I had a very busy weekend, which you’ll hear all about over the course of this week, but it started with a trip to the First Annual Connecticut Book Festival in West Hartford on the UCONN campus. I headed over for the specific purpose of seeing Wally Lamb speak, and since it happened to be on the one nice day we’ve had in weeks I enjoyed a nice walk through campus. I’ve never been over there before, but I was surprised by how big of a campus it is.
Perhaps its size explains how empty the campus seemed. I mean, it was good and empty… or at least the parts of it I saw were.
My cousin was with me on this trek and when we showed up at the library auditorium, we found ourselves surrounded by blue hairs. As we waited for the doors to open, we worried about the age of our fellow Lamb-lovers, and what it could mean if their pacemakers went wonky mid-talk.
Finally we were let into the auditorium and got to hear Wally talk a bit about how he came to be a writer, the process, and Oprah. More importantly he talked about his new book, We Are Water. The book centers, in part, about the 1963 flood of Norwich. I didn’t know much about this flood, especially considering I was about 18 years from being born.
Long story short: I can’t wait for the new book. I like Wally’s books for a number of reasons, but one of them is the occasional mention of places I recognize.
But I’ve also been curious about something regarding this new book, and I’ve been trying to figure out how to contact Wally to ask. I heard him say on Colin’s show that his new book was inspired by a Patty Griffin song. I wanted to know which one. Patty’s “Long Ride Home” is intertwined, in my head, with Barbara Kingsolver’s Prodigal Summer. The book appears to be named after the song he was talking about, though, so I didn’t have to get up and ask the question — and confuse all the elderly folks with mention of popular music.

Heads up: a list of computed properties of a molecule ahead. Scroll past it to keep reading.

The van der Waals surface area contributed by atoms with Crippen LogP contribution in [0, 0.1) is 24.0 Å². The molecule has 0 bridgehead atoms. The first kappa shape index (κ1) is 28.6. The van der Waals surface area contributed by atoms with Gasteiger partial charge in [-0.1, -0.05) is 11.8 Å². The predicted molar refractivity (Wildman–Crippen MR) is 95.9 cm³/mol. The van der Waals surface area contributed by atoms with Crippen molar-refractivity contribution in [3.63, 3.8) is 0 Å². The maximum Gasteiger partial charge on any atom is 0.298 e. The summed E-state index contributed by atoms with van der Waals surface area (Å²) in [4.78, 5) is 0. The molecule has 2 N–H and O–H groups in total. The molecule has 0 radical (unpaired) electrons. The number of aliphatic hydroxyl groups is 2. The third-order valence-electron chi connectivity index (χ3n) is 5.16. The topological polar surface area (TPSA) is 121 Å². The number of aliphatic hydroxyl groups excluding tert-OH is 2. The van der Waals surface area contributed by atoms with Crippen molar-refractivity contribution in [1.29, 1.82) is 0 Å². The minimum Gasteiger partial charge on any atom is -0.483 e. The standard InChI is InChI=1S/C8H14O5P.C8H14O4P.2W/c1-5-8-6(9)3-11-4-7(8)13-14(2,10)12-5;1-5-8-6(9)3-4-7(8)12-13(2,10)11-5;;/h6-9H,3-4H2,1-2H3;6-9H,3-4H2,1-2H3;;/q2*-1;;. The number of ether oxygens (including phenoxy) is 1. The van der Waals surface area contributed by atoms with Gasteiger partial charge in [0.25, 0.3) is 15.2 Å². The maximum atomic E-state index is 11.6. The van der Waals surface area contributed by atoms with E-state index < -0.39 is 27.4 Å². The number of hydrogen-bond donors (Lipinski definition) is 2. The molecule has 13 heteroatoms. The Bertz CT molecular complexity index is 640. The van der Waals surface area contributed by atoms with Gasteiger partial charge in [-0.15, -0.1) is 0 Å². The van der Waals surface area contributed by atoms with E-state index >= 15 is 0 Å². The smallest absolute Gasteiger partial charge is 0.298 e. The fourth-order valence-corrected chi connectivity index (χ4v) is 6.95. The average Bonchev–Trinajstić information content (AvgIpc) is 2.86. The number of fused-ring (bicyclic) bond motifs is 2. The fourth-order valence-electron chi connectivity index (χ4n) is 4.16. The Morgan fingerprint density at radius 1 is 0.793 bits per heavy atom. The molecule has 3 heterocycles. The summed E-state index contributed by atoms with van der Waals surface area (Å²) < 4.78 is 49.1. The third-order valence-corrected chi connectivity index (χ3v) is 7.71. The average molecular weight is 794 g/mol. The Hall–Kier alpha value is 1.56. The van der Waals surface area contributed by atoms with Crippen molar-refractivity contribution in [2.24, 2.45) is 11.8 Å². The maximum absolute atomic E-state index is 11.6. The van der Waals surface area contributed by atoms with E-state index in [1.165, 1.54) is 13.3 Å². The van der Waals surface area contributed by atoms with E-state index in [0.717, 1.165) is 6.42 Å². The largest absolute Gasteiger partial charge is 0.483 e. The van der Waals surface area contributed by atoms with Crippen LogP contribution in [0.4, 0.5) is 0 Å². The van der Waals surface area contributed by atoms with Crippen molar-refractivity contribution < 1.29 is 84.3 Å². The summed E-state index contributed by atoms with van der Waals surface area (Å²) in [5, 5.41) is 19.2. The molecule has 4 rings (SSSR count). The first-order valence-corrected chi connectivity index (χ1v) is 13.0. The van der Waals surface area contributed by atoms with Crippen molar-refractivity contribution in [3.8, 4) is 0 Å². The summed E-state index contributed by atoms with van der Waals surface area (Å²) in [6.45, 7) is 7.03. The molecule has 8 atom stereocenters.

There were a few people under 70 there — including a few girls who looked like they may have been sent there as a high school English assignment — but I have to say, I was dismayed by how old, and sparse the crowd seemed to be. I figured a Wally Lamb talk would draw out the book nerds from miles around. One thing I did notice, though, was that there wasn’t much going on on the program. I spend a lot of time at conferences of various kinds, and will even be heading to BEA this week, and the agenda for the Book Festival just seemed…well…boring. There were a few talks and panels, but it was mostly just book signings. There are a lot of issues facing the book community today, none of which seemed represented here. Ebooks? What ebooks? And where were CT’s publishers? Let’s face it, you have a better chance of attracting wannabe writers than even the most avid readers to an event like this, so why not reach out to them — get a few book agents and maybe an editor or two to talk about what they’re looking for.
This was the festival’s first year, though, and so it’s still just picking up steam. I am, however, hoping they figure out a way to attract a more vibrant crowd next year, because its got a lot of potential.